Traditionally, complex precision hot forging is used to achieve 98% tooth geometry in differential bevel gears. Following the hot forging stage, the final profile/contour is achieved by calibration on a corresponding press. Alternatively, a simple hot forged blank is machined by chip forming processes to obtain the final shape. Precision hot forging with subsequent calibration is expensive because of the die maintenance costs involved if an accurate perform is to be obtained. Investments in calibrating presses are high because inordinately high force is required to achieve an extremely low degree of deformation. Machining preforms or billets is time consuming and the surface finish of gear teeth no longer meets today’s quality requirements. Moreover, the material costs can be as much as 70% higher than in the forging/forming processes. In the face of today’s price pressures, it is no longer possible to justify excessive material costs.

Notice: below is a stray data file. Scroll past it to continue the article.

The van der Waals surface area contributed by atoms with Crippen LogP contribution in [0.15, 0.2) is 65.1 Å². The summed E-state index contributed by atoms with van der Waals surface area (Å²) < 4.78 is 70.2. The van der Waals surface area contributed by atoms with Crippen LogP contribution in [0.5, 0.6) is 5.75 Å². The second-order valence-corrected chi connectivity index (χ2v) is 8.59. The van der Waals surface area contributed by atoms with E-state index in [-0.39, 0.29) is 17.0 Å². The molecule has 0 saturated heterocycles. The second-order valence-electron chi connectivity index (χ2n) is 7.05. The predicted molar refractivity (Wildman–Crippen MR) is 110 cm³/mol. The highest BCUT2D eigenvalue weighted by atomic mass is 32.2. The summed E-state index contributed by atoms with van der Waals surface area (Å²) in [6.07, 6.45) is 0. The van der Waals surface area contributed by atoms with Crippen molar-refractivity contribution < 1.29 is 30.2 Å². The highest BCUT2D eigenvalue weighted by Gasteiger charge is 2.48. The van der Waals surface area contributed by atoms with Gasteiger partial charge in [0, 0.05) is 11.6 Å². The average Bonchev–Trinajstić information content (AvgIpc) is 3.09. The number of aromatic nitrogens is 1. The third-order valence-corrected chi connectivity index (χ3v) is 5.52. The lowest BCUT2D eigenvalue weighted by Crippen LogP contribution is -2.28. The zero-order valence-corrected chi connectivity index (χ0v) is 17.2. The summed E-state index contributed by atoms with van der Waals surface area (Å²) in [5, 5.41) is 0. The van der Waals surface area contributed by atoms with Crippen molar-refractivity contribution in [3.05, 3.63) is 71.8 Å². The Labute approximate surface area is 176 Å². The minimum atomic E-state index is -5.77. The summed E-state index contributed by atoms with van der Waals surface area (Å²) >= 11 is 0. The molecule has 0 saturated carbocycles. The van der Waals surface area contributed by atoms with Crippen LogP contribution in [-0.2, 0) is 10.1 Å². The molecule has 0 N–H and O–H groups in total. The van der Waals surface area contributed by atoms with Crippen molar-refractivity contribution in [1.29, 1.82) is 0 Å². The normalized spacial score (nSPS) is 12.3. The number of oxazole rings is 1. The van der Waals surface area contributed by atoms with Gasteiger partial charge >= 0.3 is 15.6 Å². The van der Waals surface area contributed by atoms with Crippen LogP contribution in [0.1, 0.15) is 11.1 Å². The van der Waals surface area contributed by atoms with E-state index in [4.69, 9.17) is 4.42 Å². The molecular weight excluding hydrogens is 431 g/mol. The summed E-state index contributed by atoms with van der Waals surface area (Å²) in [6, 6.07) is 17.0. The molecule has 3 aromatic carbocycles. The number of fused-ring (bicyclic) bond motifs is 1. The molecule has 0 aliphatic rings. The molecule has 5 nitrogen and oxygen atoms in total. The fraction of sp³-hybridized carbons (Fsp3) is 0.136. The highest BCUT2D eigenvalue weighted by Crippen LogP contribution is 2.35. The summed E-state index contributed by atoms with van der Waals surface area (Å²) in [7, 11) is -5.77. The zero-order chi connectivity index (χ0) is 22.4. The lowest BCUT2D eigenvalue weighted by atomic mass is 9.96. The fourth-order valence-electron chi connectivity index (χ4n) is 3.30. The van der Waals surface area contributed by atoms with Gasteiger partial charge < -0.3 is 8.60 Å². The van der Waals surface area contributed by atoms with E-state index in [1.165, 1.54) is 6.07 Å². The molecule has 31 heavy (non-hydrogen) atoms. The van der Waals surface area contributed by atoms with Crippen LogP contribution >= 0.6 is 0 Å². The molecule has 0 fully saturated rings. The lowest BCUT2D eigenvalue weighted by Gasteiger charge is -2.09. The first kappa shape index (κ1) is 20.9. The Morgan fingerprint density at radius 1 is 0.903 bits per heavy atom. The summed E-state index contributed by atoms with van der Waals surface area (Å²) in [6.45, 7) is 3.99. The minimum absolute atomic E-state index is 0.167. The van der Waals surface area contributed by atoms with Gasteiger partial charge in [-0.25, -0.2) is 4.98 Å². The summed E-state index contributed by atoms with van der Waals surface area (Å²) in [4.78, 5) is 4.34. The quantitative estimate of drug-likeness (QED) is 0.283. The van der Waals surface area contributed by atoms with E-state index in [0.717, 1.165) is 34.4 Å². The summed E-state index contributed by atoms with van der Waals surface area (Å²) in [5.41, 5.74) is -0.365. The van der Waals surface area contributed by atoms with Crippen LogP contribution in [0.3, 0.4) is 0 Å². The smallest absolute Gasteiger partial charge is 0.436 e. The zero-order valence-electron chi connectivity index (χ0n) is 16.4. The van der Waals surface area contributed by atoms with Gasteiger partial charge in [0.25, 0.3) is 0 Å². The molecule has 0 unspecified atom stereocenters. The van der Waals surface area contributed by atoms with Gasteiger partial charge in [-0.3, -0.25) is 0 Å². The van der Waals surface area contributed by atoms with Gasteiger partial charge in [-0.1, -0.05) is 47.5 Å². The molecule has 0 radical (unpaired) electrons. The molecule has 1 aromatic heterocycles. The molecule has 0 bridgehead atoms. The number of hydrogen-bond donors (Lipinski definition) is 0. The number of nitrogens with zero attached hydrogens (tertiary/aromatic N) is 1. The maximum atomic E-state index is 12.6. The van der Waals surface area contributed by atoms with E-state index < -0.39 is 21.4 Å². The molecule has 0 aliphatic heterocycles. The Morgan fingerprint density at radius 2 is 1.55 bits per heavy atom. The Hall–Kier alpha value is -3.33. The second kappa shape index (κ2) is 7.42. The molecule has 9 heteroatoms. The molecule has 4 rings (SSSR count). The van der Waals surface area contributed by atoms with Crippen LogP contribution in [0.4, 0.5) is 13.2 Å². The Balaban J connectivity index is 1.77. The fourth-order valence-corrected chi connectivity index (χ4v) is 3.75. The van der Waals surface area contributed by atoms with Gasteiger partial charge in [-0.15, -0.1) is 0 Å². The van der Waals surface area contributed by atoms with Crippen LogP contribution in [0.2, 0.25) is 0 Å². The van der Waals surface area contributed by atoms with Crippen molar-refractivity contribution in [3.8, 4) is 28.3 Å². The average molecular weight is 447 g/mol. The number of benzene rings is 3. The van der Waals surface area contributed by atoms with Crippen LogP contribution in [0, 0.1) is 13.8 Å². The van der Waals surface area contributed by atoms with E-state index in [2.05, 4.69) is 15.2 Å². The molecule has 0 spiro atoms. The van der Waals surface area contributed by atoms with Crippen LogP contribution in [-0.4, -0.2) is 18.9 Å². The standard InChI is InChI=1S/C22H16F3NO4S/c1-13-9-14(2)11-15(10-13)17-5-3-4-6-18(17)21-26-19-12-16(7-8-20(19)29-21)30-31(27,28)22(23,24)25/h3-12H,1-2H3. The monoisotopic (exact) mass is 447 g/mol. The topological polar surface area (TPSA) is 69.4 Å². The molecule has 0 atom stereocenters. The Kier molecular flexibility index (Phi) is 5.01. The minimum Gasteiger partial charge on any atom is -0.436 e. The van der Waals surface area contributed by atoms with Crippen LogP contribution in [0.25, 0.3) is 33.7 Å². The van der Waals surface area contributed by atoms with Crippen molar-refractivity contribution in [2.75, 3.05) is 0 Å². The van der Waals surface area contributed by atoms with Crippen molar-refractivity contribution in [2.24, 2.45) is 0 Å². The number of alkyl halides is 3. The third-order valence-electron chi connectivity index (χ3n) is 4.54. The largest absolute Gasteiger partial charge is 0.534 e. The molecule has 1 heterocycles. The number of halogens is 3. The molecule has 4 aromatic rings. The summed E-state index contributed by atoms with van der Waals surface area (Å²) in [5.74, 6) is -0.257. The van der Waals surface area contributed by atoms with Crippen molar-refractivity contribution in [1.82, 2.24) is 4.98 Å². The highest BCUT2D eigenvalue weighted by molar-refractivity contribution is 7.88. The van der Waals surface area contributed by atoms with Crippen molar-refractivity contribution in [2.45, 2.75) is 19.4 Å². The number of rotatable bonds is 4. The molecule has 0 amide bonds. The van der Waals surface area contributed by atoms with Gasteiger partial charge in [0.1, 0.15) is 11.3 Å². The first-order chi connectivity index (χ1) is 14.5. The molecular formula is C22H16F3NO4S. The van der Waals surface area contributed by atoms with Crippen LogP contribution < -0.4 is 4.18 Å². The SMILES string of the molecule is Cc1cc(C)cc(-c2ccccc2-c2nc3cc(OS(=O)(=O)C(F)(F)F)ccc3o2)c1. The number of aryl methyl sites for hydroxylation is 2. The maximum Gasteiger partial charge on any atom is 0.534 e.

Minimal effort required to achieve net shape

By combining straightforward hot forging with subsequent orbital cold forming, it is possible to exploit the best features of two formerly competing processes, thereby achieving an overall more economic process and a superior final result. The bevel gear performs are still hot forged but, by using a much simplified forging sequence, are only brought to around 65% of the net shape. A single subsequent orbital cold forming operation converts the preforms to their final geometry. The gear teeth themselves achieve net shape and require no further machining or finishing.